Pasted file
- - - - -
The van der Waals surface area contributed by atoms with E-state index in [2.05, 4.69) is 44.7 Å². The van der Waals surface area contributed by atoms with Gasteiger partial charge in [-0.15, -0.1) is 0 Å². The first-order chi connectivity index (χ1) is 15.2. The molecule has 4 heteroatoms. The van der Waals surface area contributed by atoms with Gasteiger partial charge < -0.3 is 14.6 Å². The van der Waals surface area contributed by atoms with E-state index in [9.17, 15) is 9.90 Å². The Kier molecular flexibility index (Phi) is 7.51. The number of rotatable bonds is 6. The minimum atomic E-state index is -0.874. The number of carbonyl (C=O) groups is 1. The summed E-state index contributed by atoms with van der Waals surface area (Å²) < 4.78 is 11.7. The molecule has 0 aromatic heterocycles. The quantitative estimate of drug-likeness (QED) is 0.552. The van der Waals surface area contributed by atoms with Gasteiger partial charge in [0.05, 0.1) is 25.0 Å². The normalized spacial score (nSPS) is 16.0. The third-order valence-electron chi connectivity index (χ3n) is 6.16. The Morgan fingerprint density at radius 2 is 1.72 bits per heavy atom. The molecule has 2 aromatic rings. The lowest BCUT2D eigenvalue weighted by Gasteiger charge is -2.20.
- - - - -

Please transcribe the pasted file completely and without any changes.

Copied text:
The van der Waals surface area contributed by atoms with E-state index in [2.05, 4.69) is 44.7 Å². The van der Waals surface area contributed by atoms with Gasteiger partial charge in [-0.15, -0.1) is 0 Å². The first-order chi connectivity index (χ1) is 15.2. The molecule has 4 heteroatoms. The van der Waals surface area contributed by atoms with Gasteiger partial charge < -0.3 is 14.6 Å². The van der Waals surface area contributed by atoms with E-state index in [9.17, 15) is 9.90 Å². The Kier molecular flexibility index (Phi) is 7.51. The number of rotatable bonds is 6. The minimum atomic E-state index is -0.874. The number of carbonyl (C=O) groups is 1. The summed E-state index contributed by atoms with van der Waals surface area (Å²) < 4.78 is 11.7. The molecule has 0 aromatic heterocycles. The quantitative estimate of drug-likeness (QED) is 0.552. The van der Waals surface area contributed by atoms with Gasteiger partial charge in [0.05, 0.1) is 25.0 Å². The normalized spacial score (nSPS) is 16.0. The third-order valence-electron chi connectivity index (χ3n) is 6.16. The Morgan fingerprint density at radius 2 is 1.72 bits per heavy atom. The molecule has 2 aromatic rings. The lowest BCUT2D eigenvalue weighted by Gasteiger charge is -2.20.